Police Warn Shared Power Banks Could Transmit Malware – Expert Reaction

One of the unique successes in China’s sharing economy has been power bank rentals, but police in China have recently warned that the mobile battery packs keeping users’ smartphones charged up could also spread malware. The online security department of the Ministry of Public Security warned on its official WeChat account on Sunday that power banks could potentially be used to transmit Trojan horses and other types of malware, especially power banks of unknown origin. Once a smartphone is infected, the malware could steal personal information, including contacts, photos and videos, according to a police video. For now, the threat may not be big. Although the police did not offer any real-world examples of the trick being used, some experts warn that users should be wary of the potential threat. 

More information: https://www.scmp.com/tech/gear/article/3112824/police-warn-shared-power-banks-could-transmit-viruses-industry-continues

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Javvad Malik
Javvad Malik , Security Awareness Advocate
InfoSec Expert
December 9, 2020 7:48 pm

We\’ve seen several different attack avenues which leverage external devices plugged into phones, tablets, and laptops which are designed to steal information or install malware. Innocent-looking phone charging cables or power banks serve as a great way to compromise a device. While attacks of this nature may not be widespread, it is something that could be used in targeted attacks, particularly against executives, politicians, or key employees. Which is why it\’s worthwhile to be aware of the threats and be cautious by only travelling with your own cables and power banks.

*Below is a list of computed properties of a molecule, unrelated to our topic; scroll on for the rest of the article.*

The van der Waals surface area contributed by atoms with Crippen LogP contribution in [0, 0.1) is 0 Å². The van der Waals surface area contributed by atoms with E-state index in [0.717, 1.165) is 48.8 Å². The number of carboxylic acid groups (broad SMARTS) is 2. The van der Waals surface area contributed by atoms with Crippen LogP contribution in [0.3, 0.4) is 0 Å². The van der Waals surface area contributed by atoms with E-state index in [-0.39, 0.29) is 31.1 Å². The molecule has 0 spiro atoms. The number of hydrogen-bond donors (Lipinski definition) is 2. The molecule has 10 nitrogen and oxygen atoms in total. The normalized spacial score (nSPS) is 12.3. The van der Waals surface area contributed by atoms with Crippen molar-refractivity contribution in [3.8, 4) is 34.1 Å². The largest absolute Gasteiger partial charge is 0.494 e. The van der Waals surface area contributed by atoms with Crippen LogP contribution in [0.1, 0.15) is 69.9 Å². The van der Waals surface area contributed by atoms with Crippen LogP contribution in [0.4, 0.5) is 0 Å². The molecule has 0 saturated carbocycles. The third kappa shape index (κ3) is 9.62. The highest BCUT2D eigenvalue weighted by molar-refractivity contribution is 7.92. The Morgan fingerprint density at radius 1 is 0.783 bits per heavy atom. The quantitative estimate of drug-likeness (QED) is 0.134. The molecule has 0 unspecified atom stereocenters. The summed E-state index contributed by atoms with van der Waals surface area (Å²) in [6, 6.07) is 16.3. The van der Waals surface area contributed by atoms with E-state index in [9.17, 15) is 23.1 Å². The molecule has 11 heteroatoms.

Last edited 1 year ago by Javvad Malik
Jamie Akhtar
Jamie Akhtar , CEO and Co-founder
InfoSec Expert
December 9, 2020 7:46 pm

While this threat may not yet be widespread, it is certainly one to be wary of. It is critical that individuals are selective in what they introduce to their devices. That is, they should never insert an unknown USB, hard drive, or in this case, a power bank, without first vetting it.

Of late, we have also seen an increase in unexpected deliveries. While this may just be a ‘brushing scam’ to improve a seller’s reviews, there may also be more malicious intentions behind the scheme whereby a cybercriminal essentially hand-delivers malware in the form of a ‘free’ power bank. Individuals should stay clear of this and adopt basic cyber hygiene measures such as installing a trusted anti-malware/anti-virus software.

Last edited 1 year ago by Jamie Akhtar
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